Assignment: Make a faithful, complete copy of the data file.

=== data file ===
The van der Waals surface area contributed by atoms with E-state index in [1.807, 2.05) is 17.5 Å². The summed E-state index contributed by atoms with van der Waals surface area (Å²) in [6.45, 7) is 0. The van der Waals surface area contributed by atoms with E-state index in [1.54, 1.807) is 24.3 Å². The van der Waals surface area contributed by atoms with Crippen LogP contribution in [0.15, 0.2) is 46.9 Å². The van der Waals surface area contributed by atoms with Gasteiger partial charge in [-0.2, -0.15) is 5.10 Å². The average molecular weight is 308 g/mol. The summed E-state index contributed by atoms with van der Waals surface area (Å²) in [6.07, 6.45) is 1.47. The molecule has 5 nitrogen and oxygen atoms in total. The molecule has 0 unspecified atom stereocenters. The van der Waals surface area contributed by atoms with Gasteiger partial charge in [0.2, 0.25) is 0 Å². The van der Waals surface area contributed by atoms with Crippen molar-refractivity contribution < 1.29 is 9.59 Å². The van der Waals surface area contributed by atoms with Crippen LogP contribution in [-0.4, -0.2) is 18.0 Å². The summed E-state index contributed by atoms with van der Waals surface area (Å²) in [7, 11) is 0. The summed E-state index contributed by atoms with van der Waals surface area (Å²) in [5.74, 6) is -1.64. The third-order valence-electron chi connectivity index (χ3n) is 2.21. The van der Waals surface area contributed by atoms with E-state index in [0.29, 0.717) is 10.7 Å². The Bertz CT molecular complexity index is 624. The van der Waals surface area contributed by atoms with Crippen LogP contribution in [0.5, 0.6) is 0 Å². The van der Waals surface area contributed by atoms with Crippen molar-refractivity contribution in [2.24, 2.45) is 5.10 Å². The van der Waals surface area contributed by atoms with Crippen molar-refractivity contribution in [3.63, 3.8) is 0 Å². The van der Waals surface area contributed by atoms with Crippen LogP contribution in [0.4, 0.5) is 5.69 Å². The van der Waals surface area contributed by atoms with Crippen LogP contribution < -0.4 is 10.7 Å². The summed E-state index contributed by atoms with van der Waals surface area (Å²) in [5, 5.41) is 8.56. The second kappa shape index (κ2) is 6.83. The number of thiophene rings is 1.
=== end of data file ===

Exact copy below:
The van der Waals surface area contributed by atoms with E-state index in [1.807, 2.05) is 17.5 Å². The summed E-state index contributed by atoms with van der Waals surface area (Å²) in [6.45, 7) is 0. The van der Waals surface area contributed by atoms with E-state index in [1.54, 1.807) is 24.3 Å². The van der Waals surface area contributed by atoms with Crippen LogP contribution in [0.15, 0.2) is 46.9 Å². The van der Waals surface area contributed by atoms with Gasteiger partial charge in [-0.2, -0.15) is 5.10 Å². The average molecular weight is 308 g/mol. The summed E-state index contributed by atoms with van der Waals surface area (Å²) in [6.07, 6.45) is 1.47. The molecule has 5 nitrogen and oxygen atoms in total. The molecule has 0 unspecified atom stereocenters. The van der Waals surface area contributed by atoms with Gasteiger partial charge in [0.2, 0.25) is 0 Å². The van der Waals surface area contributed by atoms with Crippen molar-refractivity contribution < 1.29 is 9.59 Å². The van der Waals surface area contributed by atoms with Crippen LogP contribution in [-0.4, -0.2) is 18.0 Å². The summed E-state index contributed by atoms with van der Waals surface area (Å²) in [7, 11) is 0. The summed E-state index contributed by atoms with van der Waals surface area (Å²) in [5.74, 6) is -1.64. The third-order valence-electron chi connectivity index (χ3n) is 2.21. The van der Waals surface area contributed by atoms with E-state index in [0.29, 0.717) is 10.7 Å². The Bertz CT molecular complexity index is 624. The van der Waals surface area contributed by atoms with Crippen LogP contribution in [0.5, 0.6) is 0 Å². The van der Waals surface area contributed by atoms with Crippen molar-refractivity contribution in [2.24, 2.45) is 5.10 Å². The van der Waals surface area contributed by atoms with Crippen molar-refractivity contribution in [3.63, 3.8) is 0 Å². The van der Waals surface area contributed by atoms with Crippen LogP contribution in [0.4, 0.5) is 5.69 Å². The van der Waals surface area contributed by atoms with Crippen LogP contribution < -0.4 is 10.7 Å². The summed E-state index contributed by atoms with van der Waals surface area (Å²) in [5, 5.41) is 8.56. The second kappa shape index (κ2) is 6.83. The number of thiophene rings is 1.